2ND UPDATE, 9:37 PM: President Obama tonight thanked Jeffrey and Marilyn Katzenberg for “being tireless and stalwart and have never wavered through good times and bad since my first presidential race, back when a lot of people still couldn’t pronounce my name.” Obama’s remarks about the DreamWorks Animation CEO and his wife came during the $25,000-a-ticket dinner for 150 donors at Wolfgang Puck’s restaurant at the Ritz-Carlton in downtown LA. Harvey Weinstein, newly named Oscar host Seth MacFarlane and George Clooney, who gave some shout-outs from the audience, were also there, according to the White House pool report. Clooney also spoke today at the 30 Days Until Victory concert at the Nokia Theatre at LA Live. Read the edited and condensed pool report from the dinner plus excerpts of the president’s remarks from the White House Press Office here:
W.H. Pool Report - Shortly after 8pm pool went through the lobby to an elevator at the adjoining Ritz Carlton and to the 24th floor, arriving at the aptly named WP24. Attendees seated at about a dozen round tables, 10 people per table, were finishing plates of dim sum as pool arrived in the dimly-lit room, with views outside blocked by dark curtains. Bold faced names spotted by poolers: George Clooney, newly-minted Oscars host Seth, and Harvey Weinstein — all at the same table closest to where POTUS spoke. POTUS entered the room at 8:25pm, along with Mayor Julian Castro, who made a brief introduction.
THE PRESIDENT: Thank you, everybody. Thank you. (Applause.) Thank you so much. Everybody, please have a seat. First of all, you just heard from the future of the Democratic Party — the great Mayor of San Antonio, Julian Castro. (Applause.) We’re so proud of him.
There are so many people I could thank tonight, so I’m just going to focus on three individuals. First of all, my unbelievable Southern California co-chairs — John Emerson and Ken Solomon. Please give them a big round of applause. (Applause.) They have been tireless in their efforts. They have been unbelievable.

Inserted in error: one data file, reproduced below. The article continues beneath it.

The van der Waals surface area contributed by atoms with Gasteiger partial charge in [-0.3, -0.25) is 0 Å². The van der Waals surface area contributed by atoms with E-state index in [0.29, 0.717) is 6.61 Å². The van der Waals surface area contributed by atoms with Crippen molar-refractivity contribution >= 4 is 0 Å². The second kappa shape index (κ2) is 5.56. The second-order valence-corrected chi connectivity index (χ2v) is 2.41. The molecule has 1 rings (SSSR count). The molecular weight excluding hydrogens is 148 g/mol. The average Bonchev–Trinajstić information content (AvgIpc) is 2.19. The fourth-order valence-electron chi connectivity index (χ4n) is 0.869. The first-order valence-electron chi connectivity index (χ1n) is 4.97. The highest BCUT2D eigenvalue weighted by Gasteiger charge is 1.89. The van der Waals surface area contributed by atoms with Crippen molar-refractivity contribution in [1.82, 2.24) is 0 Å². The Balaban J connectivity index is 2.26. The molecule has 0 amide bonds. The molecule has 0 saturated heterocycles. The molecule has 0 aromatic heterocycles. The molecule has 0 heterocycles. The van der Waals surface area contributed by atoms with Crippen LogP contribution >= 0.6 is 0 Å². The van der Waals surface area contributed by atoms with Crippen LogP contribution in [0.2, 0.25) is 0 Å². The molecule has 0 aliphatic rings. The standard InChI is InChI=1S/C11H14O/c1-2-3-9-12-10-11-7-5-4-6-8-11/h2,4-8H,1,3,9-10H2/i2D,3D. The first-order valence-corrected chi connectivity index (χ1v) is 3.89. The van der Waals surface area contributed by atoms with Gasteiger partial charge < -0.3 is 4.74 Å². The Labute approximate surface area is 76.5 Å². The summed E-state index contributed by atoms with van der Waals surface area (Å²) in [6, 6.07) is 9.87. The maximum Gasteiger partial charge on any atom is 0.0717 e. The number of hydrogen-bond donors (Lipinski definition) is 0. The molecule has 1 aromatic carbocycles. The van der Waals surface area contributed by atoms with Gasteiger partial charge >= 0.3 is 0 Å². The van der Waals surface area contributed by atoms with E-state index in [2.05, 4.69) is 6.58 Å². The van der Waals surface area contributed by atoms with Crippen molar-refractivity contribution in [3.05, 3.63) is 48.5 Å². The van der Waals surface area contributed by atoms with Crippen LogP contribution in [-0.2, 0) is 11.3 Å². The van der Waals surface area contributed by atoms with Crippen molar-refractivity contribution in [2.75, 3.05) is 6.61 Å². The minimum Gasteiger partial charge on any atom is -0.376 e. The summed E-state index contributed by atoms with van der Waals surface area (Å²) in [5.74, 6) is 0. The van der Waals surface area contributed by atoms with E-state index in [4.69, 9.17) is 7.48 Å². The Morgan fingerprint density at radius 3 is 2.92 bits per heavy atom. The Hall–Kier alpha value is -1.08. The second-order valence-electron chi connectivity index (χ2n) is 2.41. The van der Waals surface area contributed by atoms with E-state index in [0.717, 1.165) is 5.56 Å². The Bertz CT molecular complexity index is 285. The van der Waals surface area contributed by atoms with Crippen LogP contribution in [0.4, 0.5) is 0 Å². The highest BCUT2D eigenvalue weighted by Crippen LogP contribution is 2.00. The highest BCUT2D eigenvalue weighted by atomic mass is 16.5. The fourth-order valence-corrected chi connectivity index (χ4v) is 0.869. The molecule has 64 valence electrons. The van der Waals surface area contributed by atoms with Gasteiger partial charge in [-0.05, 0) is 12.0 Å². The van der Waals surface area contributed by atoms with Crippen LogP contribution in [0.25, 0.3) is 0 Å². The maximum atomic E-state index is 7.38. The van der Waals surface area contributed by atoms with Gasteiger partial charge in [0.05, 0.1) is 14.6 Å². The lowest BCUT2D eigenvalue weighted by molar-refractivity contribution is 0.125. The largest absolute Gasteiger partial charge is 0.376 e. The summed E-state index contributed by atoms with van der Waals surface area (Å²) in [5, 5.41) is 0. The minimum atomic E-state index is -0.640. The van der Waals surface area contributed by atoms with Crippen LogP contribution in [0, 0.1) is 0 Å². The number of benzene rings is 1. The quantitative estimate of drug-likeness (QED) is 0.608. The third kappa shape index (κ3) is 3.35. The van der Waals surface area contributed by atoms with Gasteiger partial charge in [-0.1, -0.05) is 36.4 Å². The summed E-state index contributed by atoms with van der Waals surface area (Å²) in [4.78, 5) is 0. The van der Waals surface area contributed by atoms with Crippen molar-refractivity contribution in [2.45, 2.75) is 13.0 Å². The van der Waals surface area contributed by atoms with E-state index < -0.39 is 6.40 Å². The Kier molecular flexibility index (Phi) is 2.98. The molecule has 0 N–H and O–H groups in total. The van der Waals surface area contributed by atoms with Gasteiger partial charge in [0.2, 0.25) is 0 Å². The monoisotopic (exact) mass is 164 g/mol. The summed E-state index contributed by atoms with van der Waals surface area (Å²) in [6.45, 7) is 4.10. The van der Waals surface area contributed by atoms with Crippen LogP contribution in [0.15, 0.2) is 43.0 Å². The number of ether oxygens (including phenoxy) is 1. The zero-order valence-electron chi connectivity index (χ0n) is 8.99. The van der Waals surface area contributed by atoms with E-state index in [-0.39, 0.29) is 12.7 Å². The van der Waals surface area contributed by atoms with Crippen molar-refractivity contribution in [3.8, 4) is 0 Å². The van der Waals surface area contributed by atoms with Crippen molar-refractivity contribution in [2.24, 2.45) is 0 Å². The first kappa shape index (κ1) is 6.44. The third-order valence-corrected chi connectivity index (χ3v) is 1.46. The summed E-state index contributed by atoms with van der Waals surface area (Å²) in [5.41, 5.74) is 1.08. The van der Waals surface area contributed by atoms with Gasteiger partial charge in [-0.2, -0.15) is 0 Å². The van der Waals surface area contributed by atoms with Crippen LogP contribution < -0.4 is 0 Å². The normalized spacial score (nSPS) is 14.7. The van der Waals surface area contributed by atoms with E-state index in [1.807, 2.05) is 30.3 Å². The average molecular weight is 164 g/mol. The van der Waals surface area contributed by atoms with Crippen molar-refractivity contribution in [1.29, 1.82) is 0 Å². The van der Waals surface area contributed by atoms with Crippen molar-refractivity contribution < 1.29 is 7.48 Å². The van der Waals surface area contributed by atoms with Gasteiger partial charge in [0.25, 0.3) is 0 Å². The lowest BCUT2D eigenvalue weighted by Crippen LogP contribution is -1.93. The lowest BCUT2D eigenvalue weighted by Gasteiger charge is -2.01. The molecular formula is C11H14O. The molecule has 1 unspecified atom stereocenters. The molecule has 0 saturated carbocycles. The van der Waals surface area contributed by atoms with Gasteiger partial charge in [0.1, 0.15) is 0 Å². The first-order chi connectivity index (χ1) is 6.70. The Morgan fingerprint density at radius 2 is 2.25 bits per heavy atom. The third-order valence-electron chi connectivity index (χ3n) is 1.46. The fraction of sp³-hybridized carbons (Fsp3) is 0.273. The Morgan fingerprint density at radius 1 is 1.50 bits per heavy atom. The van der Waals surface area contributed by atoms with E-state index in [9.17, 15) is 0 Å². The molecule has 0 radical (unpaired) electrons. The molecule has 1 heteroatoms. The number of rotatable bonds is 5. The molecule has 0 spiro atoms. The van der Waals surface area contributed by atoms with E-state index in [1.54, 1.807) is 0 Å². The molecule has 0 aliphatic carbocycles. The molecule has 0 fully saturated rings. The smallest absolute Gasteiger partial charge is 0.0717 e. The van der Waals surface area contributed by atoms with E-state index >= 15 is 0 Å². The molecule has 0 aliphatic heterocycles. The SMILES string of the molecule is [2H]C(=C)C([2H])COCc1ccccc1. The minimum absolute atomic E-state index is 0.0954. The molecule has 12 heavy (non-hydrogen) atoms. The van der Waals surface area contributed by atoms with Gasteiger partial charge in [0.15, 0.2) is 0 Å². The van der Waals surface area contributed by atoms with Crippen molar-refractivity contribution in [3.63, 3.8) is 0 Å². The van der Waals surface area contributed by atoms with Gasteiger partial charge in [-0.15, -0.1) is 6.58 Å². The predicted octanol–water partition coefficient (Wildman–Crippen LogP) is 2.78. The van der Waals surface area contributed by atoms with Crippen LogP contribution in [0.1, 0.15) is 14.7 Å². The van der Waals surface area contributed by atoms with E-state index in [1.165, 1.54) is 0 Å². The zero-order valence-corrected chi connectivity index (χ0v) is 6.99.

The other person that I want to acknowledge in particular — because I said this to them privately, I’ve got to say it publicly — Jeffrey and Marilyn Katzenberg have been — (applause) — they have been tireless and stalwart and have never wavered through good times and bad since my first presidential race, back when a lot of people still couldn’t pronounce my name. (Laughter.) And I will always be grateful to them for just the incredible support that they’ve given. So thank you very much. (Applause.) Thanks, both of you.
Some of you are aware that — well, all of you are aware that Michelle and I just celebrated our 20th anniversary. (Applause.) And the actual anniversary date was not that romantic. (Laughter.) There was some speculation as to whether this had an impact on my performance. (Laughter.) But I did make it up to her on Saturday. We went out to dinner, a date night. And it was a wonderful evening. It was a private room, because people kind of lean over and start listening if we’re in the booth next to them. (Laughter.) And Secret Service gets nervous. (Laughter.)
And we had this wonderful young waiter, and he brought us all our stuff, and he was patient with us as we were dawdling over the menu. And we were milking it for all it was worth because we don’t get out that often. But at the end of the dinner — it was very professional, very unobtrusive — but at the end of the dinner he just said, I wanted to just say how much I appreciate you because you saved my mother’s life — because my mother had a stroke, she wasn’t yet qualifying for Medicare, and because of the Affordable Care Act, we were able to get her coverage that allows her to take her medicines and is keeping her alive. And it reminded me of why we do this. I am a fairly competitive guy. Clooney has played basketball with me. (Laughter.) And I don’t like to lose — especially not to actors. (Laughter.)
MR. CLOONEY: We were on the same team. (Laughter.)
THE PRESIDENT: We were on the same team. I put him on the team — and we did win.
MR. CLOONEY: That’s right, we did.
THE PRESIDENT: And so sometimes during the course of campaigns, we get caught up in the sport of politics, and the ups and the downs, and doing the this and the that, and how much money did we raise and how many doors have we knocked on. And all that’s important, but it is in service of that waiter, Anthony’s mom….
W.H. Pool Report – After the remarks concluded pool immediately ushered out and to the vans. Motorcade was rolling out of downtown at 8:45pm.